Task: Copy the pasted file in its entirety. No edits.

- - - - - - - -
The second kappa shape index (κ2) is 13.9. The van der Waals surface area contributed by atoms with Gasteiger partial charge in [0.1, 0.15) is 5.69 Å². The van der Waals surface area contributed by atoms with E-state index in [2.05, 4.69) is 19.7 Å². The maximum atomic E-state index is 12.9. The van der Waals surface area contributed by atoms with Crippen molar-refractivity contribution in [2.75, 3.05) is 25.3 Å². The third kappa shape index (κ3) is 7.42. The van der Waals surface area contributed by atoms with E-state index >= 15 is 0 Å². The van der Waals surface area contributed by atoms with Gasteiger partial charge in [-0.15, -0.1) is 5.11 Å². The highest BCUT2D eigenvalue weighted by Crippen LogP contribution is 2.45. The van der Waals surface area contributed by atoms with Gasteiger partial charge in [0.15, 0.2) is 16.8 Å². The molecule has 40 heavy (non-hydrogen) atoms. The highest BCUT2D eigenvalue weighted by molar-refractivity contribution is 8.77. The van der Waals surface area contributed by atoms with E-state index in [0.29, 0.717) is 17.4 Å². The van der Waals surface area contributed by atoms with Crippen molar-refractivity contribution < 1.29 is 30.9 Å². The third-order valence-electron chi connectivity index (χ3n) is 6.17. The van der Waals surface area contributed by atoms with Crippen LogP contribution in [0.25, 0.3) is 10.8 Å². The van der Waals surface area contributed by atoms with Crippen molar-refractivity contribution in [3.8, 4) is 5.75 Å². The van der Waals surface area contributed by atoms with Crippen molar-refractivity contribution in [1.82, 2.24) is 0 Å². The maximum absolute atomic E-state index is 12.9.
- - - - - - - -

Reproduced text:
The second kappa shape index (κ2) is 13.9. The van der Waals surface area contributed by atoms with Gasteiger partial charge in [0.1, 0.15) is 5.69 Å². The van der Waals surface area contributed by atoms with E-state index in [2.05, 4.69) is 19.7 Å². The maximum atomic E-state index is 12.9. The van der Waals surface area contributed by atoms with Crippen molar-refractivity contribution in [2.75, 3.05) is 25.3 Å². The third kappa shape index (κ3) is 7.42. The van der Waals surface area contributed by atoms with E-state index >= 15 is 0 Å². The van der Waals surface area contributed by atoms with Gasteiger partial charge in [-0.15, -0.1) is 5.11 Å². The highest BCUT2D eigenvalue weighted by Crippen LogP contribution is 2.45. The van der Waals surface area contributed by atoms with Gasteiger partial charge in [0.15, 0.2) is 16.8 Å². The molecule has 40 heavy (non-hydrogen) atoms. The highest BCUT2D eigenvalue weighted by molar-refractivity contribution is 8.77. The van der Waals surface area contributed by atoms with E-state index in [0.29, 0.717) is 17.4 Å². The van der Waals surface area contributed by atoms with Crippen molar-refractivity contribution < 1.29 is 30.9 Å². The third-order valence-electron chi connectivity index (χ3n) is 6.17. The van der Waals surface area contributed by atoms with Crippen LogP contribution in [0.25, 0.3) is 10.8 Å². The van der Waals surface area contributed by atoms with Crippen molar-refractivity contribution in [3.8, 4) is 5.75 Å². The van der Waals surface area contributed by atoms with Crippen molar-refractivity contribution in [1.82, 2.24) is 0 Å². The maximum absolute atomic E-state index is 12.9.